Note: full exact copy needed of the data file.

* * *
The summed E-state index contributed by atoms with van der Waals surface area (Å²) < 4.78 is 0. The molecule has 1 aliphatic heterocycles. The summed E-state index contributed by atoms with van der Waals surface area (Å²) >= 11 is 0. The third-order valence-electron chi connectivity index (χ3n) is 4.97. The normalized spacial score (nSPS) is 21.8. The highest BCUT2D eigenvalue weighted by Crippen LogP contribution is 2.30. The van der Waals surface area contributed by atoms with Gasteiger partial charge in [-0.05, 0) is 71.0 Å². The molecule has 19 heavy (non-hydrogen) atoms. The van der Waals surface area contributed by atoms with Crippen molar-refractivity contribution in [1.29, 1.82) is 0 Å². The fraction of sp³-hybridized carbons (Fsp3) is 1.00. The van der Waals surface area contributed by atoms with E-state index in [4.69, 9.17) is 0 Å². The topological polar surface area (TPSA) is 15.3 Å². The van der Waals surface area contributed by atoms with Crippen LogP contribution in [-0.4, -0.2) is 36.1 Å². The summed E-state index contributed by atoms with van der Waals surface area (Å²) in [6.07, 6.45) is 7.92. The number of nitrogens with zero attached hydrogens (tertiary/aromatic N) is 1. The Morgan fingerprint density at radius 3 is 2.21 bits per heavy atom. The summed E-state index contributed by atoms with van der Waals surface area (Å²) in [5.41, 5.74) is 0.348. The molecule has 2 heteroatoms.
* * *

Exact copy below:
The summed E-state index contributed by atoms with van der Waals surface area (Å²) < 4.78 is 0. The molecule has 1 aliphatic heterocycles. The summed E-state index contributed by atoms with van der Waals surface area (Å²) >= 11 is 0. The third-order valence-electron chi connectivity index (χ3n) is 4.97. The normalized spacial score (nSPS) is 21.8. The highest BCUT2D eigenvalue weighted by Crippen LogP contribution is 2.30. The van der Waals surface area contributed by atoms with Gasteiger partial charge in [-0.05, 0) is 71.0 Å². The molecule has 19 heavy (non-hydrogen) atoms. The van der Waals surface area contributed by atoms with Crippen molar-refractivity contribution in [1.29, 1.82) is 0 Å². The fraction of sp³-hybridized carbons (Fsp3) is 1.00. The van der Waals surface area contributed by atoms with E-state index in [4.69, 9.17) is 0 Å². The topological polar surface area (TPSA) is 15.3 Å². The van der Waals surface area contributed by atoms with Crippen LogP contribution in [-0.4, -0.2) is 36.1 Å². The summed E-state index contributed by atoms with van der Waals surface area (Å²) in [6.07, 6.45) is 7.92. The number of nitrogens with zero attached hydrogens (tertiary/aromatic N) is 1. The Morgan fingerprint density at radius 3 is 2.21 bits per heavy atom. The summed E-state index contributed by atoms with van der Waals surface area (Å²) in [5.41, 5.74) is 0.348. The molecule has 2 heteroatoms.